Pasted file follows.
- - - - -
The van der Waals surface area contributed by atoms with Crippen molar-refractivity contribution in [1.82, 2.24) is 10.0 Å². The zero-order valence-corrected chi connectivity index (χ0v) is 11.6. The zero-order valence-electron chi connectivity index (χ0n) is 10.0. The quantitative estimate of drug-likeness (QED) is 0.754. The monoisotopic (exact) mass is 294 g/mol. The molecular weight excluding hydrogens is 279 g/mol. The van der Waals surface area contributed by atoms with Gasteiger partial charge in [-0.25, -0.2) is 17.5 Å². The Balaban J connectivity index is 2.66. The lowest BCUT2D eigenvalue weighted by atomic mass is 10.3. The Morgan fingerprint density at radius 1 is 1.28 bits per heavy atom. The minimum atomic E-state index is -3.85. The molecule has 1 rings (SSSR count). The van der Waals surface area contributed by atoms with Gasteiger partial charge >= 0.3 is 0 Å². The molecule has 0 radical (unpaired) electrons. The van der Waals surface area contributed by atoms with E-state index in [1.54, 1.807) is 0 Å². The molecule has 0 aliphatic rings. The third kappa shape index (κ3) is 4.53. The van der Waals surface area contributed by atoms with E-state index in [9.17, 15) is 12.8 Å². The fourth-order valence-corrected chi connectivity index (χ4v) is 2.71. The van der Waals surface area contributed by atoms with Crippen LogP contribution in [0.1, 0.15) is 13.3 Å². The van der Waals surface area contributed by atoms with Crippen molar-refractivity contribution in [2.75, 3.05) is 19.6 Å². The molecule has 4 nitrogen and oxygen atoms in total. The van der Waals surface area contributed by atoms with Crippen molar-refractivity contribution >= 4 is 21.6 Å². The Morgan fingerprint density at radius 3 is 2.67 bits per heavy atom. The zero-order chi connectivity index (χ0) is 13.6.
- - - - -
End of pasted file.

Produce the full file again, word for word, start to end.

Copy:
The van der Waals surface area contributed by atoms with Crippen molar-refractivity contribution in [1.82, 2.24) is 10.0 Å². The zero-order valence-corrected chi connectivity index (χ0v) is 11.6. The zero-order valence-electron chi connectivity index (χ0n) is 10.0. The quantitative estimate of drug-likeness (QED) is 0.754. The monoisotopic (exact) mass is 294 g/mol. The molecular weight excluding hydrogens is 279 g/mol. The van der Waals surface area contributed by atoms with Gasteiger partial charge in [-0.25, -0.2) is 17.5 Å². The Balaban J connectivity index is 2.66. The lowest BCUT2D eigenvalue weighted by atomic mass is 10.3. The Morgan fingerprint density at radius 1 is 1.28 bits per heavy atom. The minimum atomic E-state index is -3.85. The molecule has 1 rings (SSSR count). The van der Waals surface area contributed by atoms with Gasteiger partial charge >= 0.3 is 0 Å². The molecule has 0 radical (unpaired) electrons. The van der Waals surface area contributed by atoms with E-state index in [1.54, 1.807) is 0 Å². The molecule has 0 aliphatic rings. The third kappa shape index (κ3) is 4.53. The van der Waals surface area contributed by atoms with E-state index in [9.17, 15) is 12.8 Å². The fourth-order valence-corrected chi connectivity index (χ4v) is 2.71. The van der Waals surface area contributed by atoms with Crippen LogP contribution in [0.1, 0.15) is 13.3 Å². The van der Waals surface area contributed by atoms with Crippen molar-refractivity contribution in [2.75, 3.05) is 19.6 Å². The molecule has 4 nitrogen and oxygen atoms in total. The van der Waals surface area contributed by atoms with Crippen molar-refractivity contribution >= 4 is 21.6 Å². The Morgan fingerprint density at radius 3 is 2.67 bits per heavy atom. The zero-order chi connectivity index (χ0) is 13.6.